While pistols and revolvers with a rifled bore ARE NOT AOW.......add a second vertical grip and they are no longer pistols or revolvers....and become AOW's.

    The definition of AOW is not limited to smoothbores:

    Are you willing to contribute to someones legal defense fund?:uhoh:
    While you might ultimately beat the rap, you never beat the ride.....and the ride will cost you tens of thousands of dollars.
  13. klyph

    klyph Well-Known Member

    So why aren't pistols that have accommodations for the fingers of a second hand to grasp the front of the trigger guard classified as AOWs? Why do they allow angled fore grips, but not vertical? Are the ATF trying to enforce the law, or maximize the revenue that comes from it's enforcement? Is the ATF a criminal cartel? Examine their history and enforcement tactics. Do you want to contribute to their criminal methods of "law enforcement"? Questions we all must decide for ourselves.
  14. klyph

    klyph Well-Known Member

    Also, adding a foregrip to a pistol does not change it's design. The pistol was designed to be fired with one hand, even after adding the grip, the pistol was still designed to be fired from one hand. We are not changing the original design of the pistol by mounting something to it's rail.

    Your comment about never being able to beat the ride, shines a bright light on the dark underbelly of atf enforcement. If they can destroy any law abiding citizen with bogus litigation, something NEEDS to be done to limit their authority.
  15. 481

    481 Well-Known Member

    My impression of the statute is that the hooked face of the trigger guard does not offer purchase for an entire hand whereas the vertical grip attachments do.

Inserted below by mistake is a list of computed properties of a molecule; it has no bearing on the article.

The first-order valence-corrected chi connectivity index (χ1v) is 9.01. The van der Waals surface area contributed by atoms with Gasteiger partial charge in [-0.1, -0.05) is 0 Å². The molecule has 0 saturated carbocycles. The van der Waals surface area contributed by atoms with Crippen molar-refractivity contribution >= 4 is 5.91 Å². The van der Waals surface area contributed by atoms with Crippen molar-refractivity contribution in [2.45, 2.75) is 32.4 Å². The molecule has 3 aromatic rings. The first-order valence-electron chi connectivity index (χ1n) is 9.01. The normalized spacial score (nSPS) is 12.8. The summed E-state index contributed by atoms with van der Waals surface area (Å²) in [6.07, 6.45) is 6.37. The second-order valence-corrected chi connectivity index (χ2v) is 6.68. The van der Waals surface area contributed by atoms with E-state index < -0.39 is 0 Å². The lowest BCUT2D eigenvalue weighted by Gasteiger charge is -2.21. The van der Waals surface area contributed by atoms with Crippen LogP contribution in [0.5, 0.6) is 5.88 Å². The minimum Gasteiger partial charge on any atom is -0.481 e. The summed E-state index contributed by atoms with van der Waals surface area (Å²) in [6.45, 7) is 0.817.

I think that it is a ridiculous distinction, but that seems to be the threshhold for stepping into the AOW category.
  16. Shadow 7D

    Shadow 7D Well-Known Member

    if a MAGAZINE, attached to the rail is a VFG
    I'm pretty sure that isn't going to make it past technical branch.
  17. klyph

    klyph Well-Known Member

    The technical branch neither writes nor interprets the law, despite what they'd like you to believe.
  18. Apple a Day

    Apple a Day Well-Known Member

    Okay, so then why doesn't someone make a pistol with an ANGLED forward grip built in?
  19. dogtown tom

    dogtown tom Well-Known Member

    Because a trigger guard is not a grip is my guess.
    on the other hand a second grip that doubles as a trigger guard.......i would bet ATF would issue a determination letter on the legality.

    Dunno, ask ATF.

    I don't think ATF, TSA, EPA, IRS, the FBI or your local PD operate on a commission. :D Like any law enforement agency.........they don't collect revenue from enforcement actions. (thats the role of the courts)

    Nope, they're bureaucrats. No different than TSA, IRS, EPA or any other regulatory or law enforcement agency. They have their share of idiots and crooks and lots of good folks as well.

    I have no idea what this means. :scrutiny:

    Uh, no. ATF is both a regulatory and law enforcement agency. It's purpose is to interpret the intent of Federal law relating to firearms, explosives, alcohol and tobacco.

    Congress writes the law, regulatory agencies convert that law into regulations. ATF and any other regulatory agency) are authorized by Federal law to determine how regulations are implemented and enforced. While the ATF Tech Branch doesn't interpret "law"....they DO interpret regulations derived from the law....every day.

    Disagree with ATF? Argue your case before a Federal judge or lobby your elected representatives to change the law.
  20. mf-dif

    mf-dif Well-Known Member

    Write the ATF and ask. Simple enough.

    IMO this is not an AOW. Look at the Kriss Super V pistol. The ATF allows that...they should allow this.
    Last edited: Nov 16, 2012